Democrats warn the Fed to raise interest rates prematurely

Democrats warn the Fed to raise interest rates prematurely


A senior Democrat warned the Fed not to raise interest rates prematurely, which highlights the risk of a political rebound as the U.S. Central Bank begins to consider withdrawing monetary support.

The comment by Carolyn Maloney, a representative from New York and a senior member of the House Financial Services Committee, was in response to Last week’s economic forecast Fed officials pointed out that interest rates will be raised by two levels in 2023, earlier than the forecast three months ago.

“The Fed should be very cautious when putting the brakes on the economy,” Maloney told the Financial Times. “The main point I want to express is that we are coming out of an economic depression. Therefore, the last thing we need is for the Fed to tighten monetary policy too quickly to get us back into a recession.”

Maloney’s comments came before Federal Reserve Chairman Jay Powell testified before the Coronavirus Crisis Subcommittee selected by the House of Representatives on Tuesday afternoon. Maloney, who has represented the districts of New York City in the House of Representatives since 1993, is a member of this group.

The Democratic congressman said she was worried Recent rise in inflation Will “terrorize” the U.S. central bank to raise interest rates, adding that she is concerned that “traditional inflation statistics” are “unreliable” and reflect outdated spending patterns.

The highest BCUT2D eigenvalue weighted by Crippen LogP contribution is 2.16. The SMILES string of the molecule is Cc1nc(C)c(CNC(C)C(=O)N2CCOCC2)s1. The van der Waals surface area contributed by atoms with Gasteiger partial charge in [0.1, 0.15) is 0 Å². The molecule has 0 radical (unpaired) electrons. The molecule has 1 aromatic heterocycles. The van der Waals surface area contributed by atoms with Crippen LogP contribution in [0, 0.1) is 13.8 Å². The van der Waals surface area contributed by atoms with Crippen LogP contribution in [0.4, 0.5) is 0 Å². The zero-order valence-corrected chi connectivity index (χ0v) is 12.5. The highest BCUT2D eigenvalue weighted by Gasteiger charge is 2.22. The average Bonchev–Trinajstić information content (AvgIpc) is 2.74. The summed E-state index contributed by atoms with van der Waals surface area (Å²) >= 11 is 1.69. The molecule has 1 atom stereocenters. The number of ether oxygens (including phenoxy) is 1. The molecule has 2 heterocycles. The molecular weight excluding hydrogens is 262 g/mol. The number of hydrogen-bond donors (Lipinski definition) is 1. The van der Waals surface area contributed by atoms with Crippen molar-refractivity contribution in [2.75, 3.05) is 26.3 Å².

“We usually measure inflation by representing a package of goods and services that people usually buy. Right now… they don’t spend money in restaurants, they actually spend money on groceries.”

Although the Fed’s economic forecasts show that most of its policymakers now expect interest rates to rise in 2023 against the backdrop of a strong recovery, but The central bank has stated This will only be done when certain milestones have been reached.

These thresholds include full employment and the inflation rate reaching and “expecting” to exceed 2% for a period of time.Fed officials have repeatedly stated that these goals are still far away, even though they Start discussing slowdown The pace of monthly bond purchases of US$120 billion initiated at the beginning of the pandemic.

in Ready comments In the news released before Tuesday’s hearing, Powell did not discuss the Fed’s policy path, nor did he talk about last week’s economic forecasts. He pointed out that recent economic data has “continued” improvement, but said that the rise in inflation may be “temporary” and the labor market recovery is “imbalanced”. The mild language indicates that any austerity measures are still in the foreseeable future and will be treated with caution.

“The monetary policy pursued by the Federal Reserve aims to foster a strong and stable economy, thereby improving the economic outcomes of all Americans. Those who have been left behind are most likely to prosper in a strong economy with a large number of jobs,” Powell Say. “When everyone can contribute to prosperity and share the benefits of prosperity, our economy will become stronger and perform better.”

Maloney’s warning comes when US President Joe Biden and his economic team will decide in the next few months whether to reappoint Powell as the chairman of the Federal Reserve beginning early next year or to succeed him.Democrats are satisfied with Powell’s work, but A more hawkish policy May erode this support.

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